At some point, dogs over 10 yrs old will get cancer according to one post in the internet. Notice that the signs or cues for the presence of cancer in dogs is similar or the same with humans.
Senior care and dogs
In senior care homes, animal stuff toys are given to seniors instead of actual animals for many reasons. The presence of a pet or human babies is an important member of a health care team for they bring joy to the faces of seniors (other joyful stuff for seniors: music, their favorite dessert, clothes, visits from families, gift from families, gourmet cooking from their caregivers, massage).
Connie of Motherhealth, bay area caregivers for homebound seniors 408-854-1883
Cancers in dogs can be treated (with varying success) using surgery, chemotherapy, radiation, and immunotherapy, the best thing you can do is to catch the disease in its early stages — before it spreads. Early detection is critical for successful treatment and recovery.
One of the most common ways dog owners detect cancer is by finding a lump or a mass on their dog (the dog typically isn’t bothered by the lump). But it’s important to clarify, just because you find a lump, doesn’t mean it’s cancer. Still, a veterinarian should investigate any lump as soon as possible.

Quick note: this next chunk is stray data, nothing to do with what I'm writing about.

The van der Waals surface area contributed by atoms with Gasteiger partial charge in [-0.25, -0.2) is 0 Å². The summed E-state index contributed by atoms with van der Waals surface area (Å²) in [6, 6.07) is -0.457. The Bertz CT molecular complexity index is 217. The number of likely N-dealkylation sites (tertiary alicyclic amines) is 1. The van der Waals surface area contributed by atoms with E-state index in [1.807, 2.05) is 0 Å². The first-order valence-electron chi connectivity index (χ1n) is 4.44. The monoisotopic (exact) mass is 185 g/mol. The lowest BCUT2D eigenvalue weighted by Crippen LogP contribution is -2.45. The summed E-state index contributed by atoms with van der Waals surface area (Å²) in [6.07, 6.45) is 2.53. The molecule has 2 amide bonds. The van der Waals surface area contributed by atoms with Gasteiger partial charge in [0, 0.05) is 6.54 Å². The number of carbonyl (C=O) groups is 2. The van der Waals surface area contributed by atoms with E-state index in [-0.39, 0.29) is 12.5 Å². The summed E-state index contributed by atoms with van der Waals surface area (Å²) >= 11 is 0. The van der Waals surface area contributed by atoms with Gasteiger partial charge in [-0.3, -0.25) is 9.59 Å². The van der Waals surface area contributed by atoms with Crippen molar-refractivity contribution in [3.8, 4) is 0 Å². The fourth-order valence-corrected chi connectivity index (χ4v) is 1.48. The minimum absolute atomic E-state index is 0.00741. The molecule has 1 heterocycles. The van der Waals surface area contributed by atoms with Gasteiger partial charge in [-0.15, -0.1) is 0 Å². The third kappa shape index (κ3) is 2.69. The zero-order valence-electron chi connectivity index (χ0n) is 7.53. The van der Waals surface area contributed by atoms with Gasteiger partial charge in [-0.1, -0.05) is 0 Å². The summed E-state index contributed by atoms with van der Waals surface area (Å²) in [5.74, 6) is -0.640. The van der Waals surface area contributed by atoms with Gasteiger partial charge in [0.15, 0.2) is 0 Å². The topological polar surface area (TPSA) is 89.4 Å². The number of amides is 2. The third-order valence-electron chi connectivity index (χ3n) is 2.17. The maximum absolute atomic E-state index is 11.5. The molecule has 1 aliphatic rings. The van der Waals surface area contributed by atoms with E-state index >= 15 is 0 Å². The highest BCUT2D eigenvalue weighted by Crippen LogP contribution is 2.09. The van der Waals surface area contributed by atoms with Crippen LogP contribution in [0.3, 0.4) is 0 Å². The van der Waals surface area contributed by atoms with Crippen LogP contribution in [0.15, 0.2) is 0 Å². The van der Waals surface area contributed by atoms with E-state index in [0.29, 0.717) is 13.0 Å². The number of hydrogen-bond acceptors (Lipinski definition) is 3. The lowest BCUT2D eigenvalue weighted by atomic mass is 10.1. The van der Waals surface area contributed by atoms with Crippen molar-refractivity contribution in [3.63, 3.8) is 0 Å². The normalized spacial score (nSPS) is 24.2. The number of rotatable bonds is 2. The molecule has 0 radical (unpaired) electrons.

Symptoms to Detect Cancer in Dogs
The National Canine Cancer Foundation says there are 10 warning signs your dog might have cancer:
- Abnormal swellings that persist or continue to grow
- Sores that don’t heal
- Weight loss
- Loss of appetite
- Bleeding or discharge from any body opening
- Offensive odor
- Difficulty eating or swallowing
- Hesitation to exercise or loss of stamina
- Persistent lameness or stiffness
- Difficulty breathing, urinating, or defecating.
If you find a lump or your dog has any of the other symptoms above, don’t delay in getting it investigated by your family veterinarian. If it’s confirmed your dog has cancer, it’s advised to get a second opinion — possibly by a board-certified veterinary oncologist — to discuss your options.
Some cancers can be cured with one or a combination of treatments, but sadly, many cannot and merely delay the inevitable. Some pet owners opt out of treatment completely and instead help their dogs with pain management (palliative care) throughout the course of the disease.
Read more at http://dogtime.com/dog-health/canine-cancer/19958-top-10-signs-of-cancer-in-dogs#CS5wyyiWW59FiODp.99
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